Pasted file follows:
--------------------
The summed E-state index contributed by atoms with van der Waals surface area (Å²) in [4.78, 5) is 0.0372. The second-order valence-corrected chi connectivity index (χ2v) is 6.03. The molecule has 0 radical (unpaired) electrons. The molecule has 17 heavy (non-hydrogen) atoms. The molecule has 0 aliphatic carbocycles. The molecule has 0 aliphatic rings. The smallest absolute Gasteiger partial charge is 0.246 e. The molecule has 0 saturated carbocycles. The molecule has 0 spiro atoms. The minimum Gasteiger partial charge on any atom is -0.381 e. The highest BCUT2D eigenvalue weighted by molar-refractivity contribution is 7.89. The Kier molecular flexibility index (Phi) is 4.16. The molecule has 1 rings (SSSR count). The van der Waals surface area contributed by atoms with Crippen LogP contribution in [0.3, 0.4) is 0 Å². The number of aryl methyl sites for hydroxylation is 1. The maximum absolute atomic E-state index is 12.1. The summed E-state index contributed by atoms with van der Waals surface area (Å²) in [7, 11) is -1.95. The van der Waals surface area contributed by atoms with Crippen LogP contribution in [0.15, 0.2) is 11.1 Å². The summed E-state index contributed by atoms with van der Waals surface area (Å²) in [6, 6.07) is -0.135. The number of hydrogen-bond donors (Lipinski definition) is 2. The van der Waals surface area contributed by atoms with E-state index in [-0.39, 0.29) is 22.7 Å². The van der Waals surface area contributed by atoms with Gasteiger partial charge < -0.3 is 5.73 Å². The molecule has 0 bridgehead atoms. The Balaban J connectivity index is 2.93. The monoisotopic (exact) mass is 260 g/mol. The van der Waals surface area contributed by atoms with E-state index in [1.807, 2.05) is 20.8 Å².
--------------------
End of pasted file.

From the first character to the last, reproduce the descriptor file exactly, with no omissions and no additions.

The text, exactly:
The summed E-state index contributed by atoms with van der Waals surface area (Å²) in [4.78, 5) is 0.0372. The second-order valence-corrected chi connectivity index (χ2v) is 6.03. The molecule has 0 radical (unpaired) electrons. The molecule has 17 heavy (non-hydrogen) atoms. The molecule has 0 aliphatic carbocycles. The molecule has 0 aliphatic rings. The smallest absolute Gasteiger partial charge is 0.246 e. The molecule has 0 saturated carbocycles. The molecule has 0 spiro atoms. The minimum Gasteiger partial charge on any atom is -0.381 e. The highest BCUT2D eigenvalue weighted by molar-refractivity contribution is 7.89. The Kier molecular flexibility index (Phi) is 4.16. The molecule has 1 rings (SSSR count). The van der Waals surface area contributed by atoms with Crippen LogP contribution in [0.3, 0.4) is 0 Å². The number of aryl methyl sites for hydroxylation is 1. The maximum absolute atomic E-state index is 12.1. The summed E-state index contributed by atoms with van der Waals surface area (Å²) in [7, 11) is -1.95. The van der Waals surface area contributed by atoms with Crippen LogP contribution in [0.15, 0.2) is 11.1 Å². The summed E-state index contributed by atoms with van der Waals surface area (Å²) in [6, 6.07) is -0.135. The number of hydrogen-bond donors (Lipinski definition) is 2. The van der Waals surface area contributed by atoms with E-state index in [-0.39, 0.29) is 22.7 Å². The van der Waals surface area contributed by atoms with Gasteiger partial charge < -0.3 is 5.73 Å². The molecule has 0 bridgehead atoms. The Balaban J connectivity index is 2.93. The monoisotopic (exact) mass is 260 g/mol. The van der Waals surface area contributed by atoms with E-state index in [1.807, 2.05) is 20.8 Å².